Changing the Face of an Epidemic: Screening Pregnant Women for HIV
by Jeffrey P. Kahn, Ph.D., M.P.H.
Director, Center for Bioethics
University of Minnesota
Last week a panel appointed by the influential Institute of Medicine issued a report recommending that all pregnant women be tested for the AIDS virus as part of routine prenatal care. There are important reasons to undertake the first widespread HIV screening of a part of the population. Most important, testing during pregnancy allows for early drug treatment that can substantially reduce the risk of passing the infection from mother to child, and offers women the best chance to fight their own infection.
But the panel also came to more worrisome conclusions in order to implement across-the-board testing of all pregnant women -- two recommendations with ethical implications. First: members suggested that pre-test counseling requirements could and should be relaxed, and second: that unless women specifically objected they should be tested for HIV.
These recommendations are based on the practical realities of implementing such a large screening program. Testimony from health care providers argued that the current requirement for pre-HIV test counseling for pregnant women would create unacceptable burdens for doctors if all pregnant women were counseled. Even now, the prospect of spending up to 30 minutes satisfying the pre-test counseling requirement discourages some physicians from offering testing at all.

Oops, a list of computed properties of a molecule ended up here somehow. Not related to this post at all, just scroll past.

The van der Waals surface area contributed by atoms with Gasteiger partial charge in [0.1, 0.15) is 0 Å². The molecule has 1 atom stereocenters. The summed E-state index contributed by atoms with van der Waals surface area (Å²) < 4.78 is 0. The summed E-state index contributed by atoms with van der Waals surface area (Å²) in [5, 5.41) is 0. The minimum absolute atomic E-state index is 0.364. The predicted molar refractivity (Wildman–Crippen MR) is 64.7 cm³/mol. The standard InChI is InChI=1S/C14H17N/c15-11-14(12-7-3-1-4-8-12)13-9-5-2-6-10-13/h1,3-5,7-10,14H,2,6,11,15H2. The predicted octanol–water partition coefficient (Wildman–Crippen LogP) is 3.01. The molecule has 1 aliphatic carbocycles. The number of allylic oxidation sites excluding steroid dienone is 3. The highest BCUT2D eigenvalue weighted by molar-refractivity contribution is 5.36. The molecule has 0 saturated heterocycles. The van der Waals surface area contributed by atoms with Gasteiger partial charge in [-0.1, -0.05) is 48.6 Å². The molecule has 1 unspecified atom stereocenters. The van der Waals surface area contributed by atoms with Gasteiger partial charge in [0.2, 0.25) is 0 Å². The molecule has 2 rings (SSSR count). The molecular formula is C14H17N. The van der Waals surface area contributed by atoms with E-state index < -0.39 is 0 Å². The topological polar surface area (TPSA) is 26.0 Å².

The panel concluded that the very large benefits of universal screening will outweigh whatever harms will result from reduced counseling and presumed consent for testing.The costs of silence
But there are serious costs that will come with less counseling and less rigorous requirements for consent. In addition to less understanding for women about what HIV testing means and the risks of HIV-related disease, trust may well be undermined: in physicians, in the medical system, and in the social system that we expect to protect our health. We must ask whether an additional half-hour per patient is too high a price to pay for improved understanding and preserving trust by patients and society.Protecting children and protecting rights
The risks of a positive HIV test are still not confined to the impact on health. Discrimination in insurance and employment are still real concerns that any woman needs to understand and consider when agreeing to an HIV test and those concerns should be part of counseling and consent. Along with widespread screening programs, we must also develop policies that will protect individuals and potentially sensitive information about them.
The benefits of universal testing can be achieved while respecting the rights of the women and children who will be affected by the results of HIV tests.
As we propose to undertake the testing of a large part of our population, we must be prepared to address not only the medical but also the social needs such testing will create. History and experience with discrimination and inadequate social services should have taught us that we canŐt be satisfied with medical success at the price of social failure.
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